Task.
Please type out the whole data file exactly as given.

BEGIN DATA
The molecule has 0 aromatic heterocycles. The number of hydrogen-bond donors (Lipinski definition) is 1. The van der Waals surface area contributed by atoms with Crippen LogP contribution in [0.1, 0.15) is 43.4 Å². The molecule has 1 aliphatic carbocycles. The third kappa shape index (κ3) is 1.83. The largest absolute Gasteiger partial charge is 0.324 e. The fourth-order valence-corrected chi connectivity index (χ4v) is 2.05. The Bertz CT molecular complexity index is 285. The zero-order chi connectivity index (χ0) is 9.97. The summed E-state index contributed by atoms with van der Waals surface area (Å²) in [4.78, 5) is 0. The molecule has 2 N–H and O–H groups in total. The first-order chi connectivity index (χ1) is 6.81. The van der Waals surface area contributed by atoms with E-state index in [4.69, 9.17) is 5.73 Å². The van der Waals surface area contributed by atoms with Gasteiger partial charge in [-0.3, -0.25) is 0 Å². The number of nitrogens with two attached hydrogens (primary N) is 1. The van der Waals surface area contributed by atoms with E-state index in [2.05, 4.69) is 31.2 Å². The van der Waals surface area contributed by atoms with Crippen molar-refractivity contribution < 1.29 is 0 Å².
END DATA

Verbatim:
The molecule has 0 aromatic heterocycles. The number of hydrogen-bond donors (Lipinski definition) is 1. The van der Waals surface area contributed by atoms with Crippen LogP contribution in [0.1, 0.15) is 43.4 Å². The molecule has 1 aliphatic carbocycles. The third kappa shape index (κ3) is 1.83. The largest absolute Gasteiger partial charge is 0.324 e. The fourth-order valence-corrected chi connectivity index (χ4v) is 2.05. The Bertz CT molecular complexity index is 285. The zero-order chi connectivity index (χ0) is 9.97. The summed E-state index contributed by atoms with van der Waals surface area (Å²) in [4.78, 5) is 0. The molecule has 2 N–H and O–H groups in total. The first-order chi connectivity index (χ1) is 6.81. The van der Waals surface area contributed by atoms with E-state index in [4.69, 9.17) is 5.73 Å². The van der Waals surface area contributed by atoms with Gasteiger partial charge in [-0.3, -0.25) is 0 Å². The number of nitrogens with two attached hydrogens (primary N) is 1. The van der Waals surface area contributed by atoms with E-state index in [2.05, 4.69) is 31.2 Å². The van der Waals surface area contributed by atoms with Crippen molar-refractivity contribution < 1.29 is 0 Å².